“You meet a lot of nice people,” he said.

Inside the ballpark, a staff member is managing the one open ticket window and so far has had one customer picking up the 165 tickets ordered for a school outing. The grounds crew, which work under Iowa Cubs Sports Turf Management, is preparing to work on other properties the Iowa Cubs manage, including the James W. Cownie Soccer Complex. Deene Ehlis, director of broadcast operations and the official voice of the Iowa Cubs, who has been with the team for 20 years, is running between the press box and other locations in preparation for the game. Aaron Johnston, director of video productions, is up in the video booth working on graphics for the scoreboard. It takes about eight hours before a series of home games to get the opposing team’s pictures up and other graphics ready.

The sales team is taking it easy after a busy winter of selling advertising, with deadlines as early as mid-January, but the staff is still working on selling a few advertising spots and group sales. Local sales are about where they were last year, said Melanie Doser and Nate Teut, who handle corporate sales, but the few national advertisers they would typically get from the Major League Baseball organization is down to one. During a game, the sales staff meets with clients and helps run various promotions.

In a room off of the main concourse, the stadium operations staff is checking in ushers, ticket sellers and parking attendants. A whiteboard lists the names of who will be coming in today and in what area they’ll be working. Nineteen interns and about 100 part-time people will handle these tasks. A guy checks in and is told to start cleaning his seat section before a meeting in a half-hour.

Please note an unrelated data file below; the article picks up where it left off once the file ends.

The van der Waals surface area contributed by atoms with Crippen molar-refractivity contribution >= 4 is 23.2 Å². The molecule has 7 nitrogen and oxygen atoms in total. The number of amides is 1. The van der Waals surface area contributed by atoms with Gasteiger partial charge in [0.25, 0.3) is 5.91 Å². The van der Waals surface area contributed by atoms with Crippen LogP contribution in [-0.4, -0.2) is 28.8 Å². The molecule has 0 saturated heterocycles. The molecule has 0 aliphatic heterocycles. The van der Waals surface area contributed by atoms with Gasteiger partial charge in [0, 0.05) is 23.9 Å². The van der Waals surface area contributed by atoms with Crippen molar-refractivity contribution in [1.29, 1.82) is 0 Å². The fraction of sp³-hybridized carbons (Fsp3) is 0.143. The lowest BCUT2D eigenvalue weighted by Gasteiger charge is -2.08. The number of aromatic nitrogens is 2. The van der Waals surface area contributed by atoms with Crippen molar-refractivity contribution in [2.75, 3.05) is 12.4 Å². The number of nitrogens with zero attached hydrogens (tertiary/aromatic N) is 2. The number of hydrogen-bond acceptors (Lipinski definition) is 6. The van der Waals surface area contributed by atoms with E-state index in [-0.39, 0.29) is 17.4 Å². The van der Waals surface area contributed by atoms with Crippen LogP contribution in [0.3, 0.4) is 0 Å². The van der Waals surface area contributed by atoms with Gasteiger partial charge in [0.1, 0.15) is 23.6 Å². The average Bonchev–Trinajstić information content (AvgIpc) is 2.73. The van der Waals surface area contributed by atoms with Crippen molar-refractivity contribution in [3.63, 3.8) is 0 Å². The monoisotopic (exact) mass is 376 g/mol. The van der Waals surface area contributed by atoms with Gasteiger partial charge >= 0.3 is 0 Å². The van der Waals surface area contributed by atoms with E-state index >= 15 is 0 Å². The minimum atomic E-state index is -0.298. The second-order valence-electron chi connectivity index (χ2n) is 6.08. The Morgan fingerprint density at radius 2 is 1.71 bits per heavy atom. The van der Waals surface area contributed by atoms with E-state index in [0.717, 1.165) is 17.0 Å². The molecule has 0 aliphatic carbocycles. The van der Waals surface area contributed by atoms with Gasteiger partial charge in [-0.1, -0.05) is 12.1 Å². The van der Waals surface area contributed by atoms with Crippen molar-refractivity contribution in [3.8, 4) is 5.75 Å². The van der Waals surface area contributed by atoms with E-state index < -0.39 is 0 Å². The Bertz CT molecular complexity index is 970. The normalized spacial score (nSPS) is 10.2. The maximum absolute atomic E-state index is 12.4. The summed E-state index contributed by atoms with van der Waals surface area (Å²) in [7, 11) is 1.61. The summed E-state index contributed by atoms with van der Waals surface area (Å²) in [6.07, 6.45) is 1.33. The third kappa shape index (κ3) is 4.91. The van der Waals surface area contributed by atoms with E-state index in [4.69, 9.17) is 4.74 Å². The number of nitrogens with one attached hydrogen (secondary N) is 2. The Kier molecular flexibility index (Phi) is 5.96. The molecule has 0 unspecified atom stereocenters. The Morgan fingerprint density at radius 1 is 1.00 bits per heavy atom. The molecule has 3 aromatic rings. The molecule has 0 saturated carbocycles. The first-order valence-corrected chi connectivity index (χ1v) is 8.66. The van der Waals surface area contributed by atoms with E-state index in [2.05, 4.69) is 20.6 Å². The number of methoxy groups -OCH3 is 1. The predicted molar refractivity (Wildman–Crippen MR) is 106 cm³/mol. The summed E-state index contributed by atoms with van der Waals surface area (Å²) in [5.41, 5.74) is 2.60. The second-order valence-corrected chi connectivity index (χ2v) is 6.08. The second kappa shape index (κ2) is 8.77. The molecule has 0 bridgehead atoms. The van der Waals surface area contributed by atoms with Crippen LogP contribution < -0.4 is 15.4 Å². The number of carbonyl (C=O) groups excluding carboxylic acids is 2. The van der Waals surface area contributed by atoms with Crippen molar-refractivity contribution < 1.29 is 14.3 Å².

By game day, especially a busy one like the season opener, which this year drew the second-highest opening-day crowd with about 9,500 people, more than 200 people will be on staff to handle all of the various tasks that must be done to make the game run smoothly. Some are college interns working in nearly every department; some will land full-time jobs by the time they graduate.

“It’s a good place to work,” Carr said.


With opening weekend last Friday, Adventureland is in full swing, expecting about 550,000 people to walk through its gates by the time the park closes in October.

“We hit the ground running as soon as we open,” said Molly Vincent, director of advertising.